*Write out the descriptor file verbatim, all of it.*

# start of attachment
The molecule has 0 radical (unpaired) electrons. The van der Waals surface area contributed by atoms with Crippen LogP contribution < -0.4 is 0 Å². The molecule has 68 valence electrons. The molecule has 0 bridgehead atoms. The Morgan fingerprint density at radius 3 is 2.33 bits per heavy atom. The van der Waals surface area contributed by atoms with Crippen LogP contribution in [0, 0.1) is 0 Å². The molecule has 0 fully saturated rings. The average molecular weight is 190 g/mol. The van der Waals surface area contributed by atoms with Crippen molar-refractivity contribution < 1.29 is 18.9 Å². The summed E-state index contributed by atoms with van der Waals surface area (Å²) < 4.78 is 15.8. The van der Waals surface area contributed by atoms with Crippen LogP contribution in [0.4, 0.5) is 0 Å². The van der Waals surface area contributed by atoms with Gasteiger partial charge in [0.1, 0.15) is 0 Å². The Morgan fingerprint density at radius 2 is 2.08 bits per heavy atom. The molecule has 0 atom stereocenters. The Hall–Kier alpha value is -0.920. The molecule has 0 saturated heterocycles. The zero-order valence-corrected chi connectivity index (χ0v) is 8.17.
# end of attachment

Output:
The molecule has 0 radical (unpaired) electrons. The van der Waals surface area contributed by atoms with Crippen LogP contribution < -0.4 is 0 Å². The molecule has 68 valence electrons. The molecule has 0 bridgehead atoms. The Morgan fingerprint density at radius 3 is 2.33 bits per heavy atom. The van der Waals surface area contributed by atoms with Crippen LogP contribution in [0, 0.1) is 0 Å². The molecule has 0 fully saturated rings. The average molecular weight is 190 g/mol. The van der Waals surface area contributed by atoms with Crippen molar-refractivity contribution < 1.29 is 18.9 Å². The summed E-state index contributed by atoms with van der Waals surface area (Å²) < 4.78 is 15.8. The van der Waals surface area contributed by atoms with Crippen LogP contribution in [0.4, 0.5) is 0 Å². The van der Waals surface area contributed by atoms with Gasteiger partial charge in [0.1, 0.15) is 0 Å². The Morgan fingerprint density at radius 2 is 2.08 bits per heavy atom. The molecule has 0 atom stereocenters. The Hall–Kier alpha value is -0.920. The molecule has 0 saturated heterocycles. The zero-order valence-corrected chi connectivity index (χ0v) is 8.17.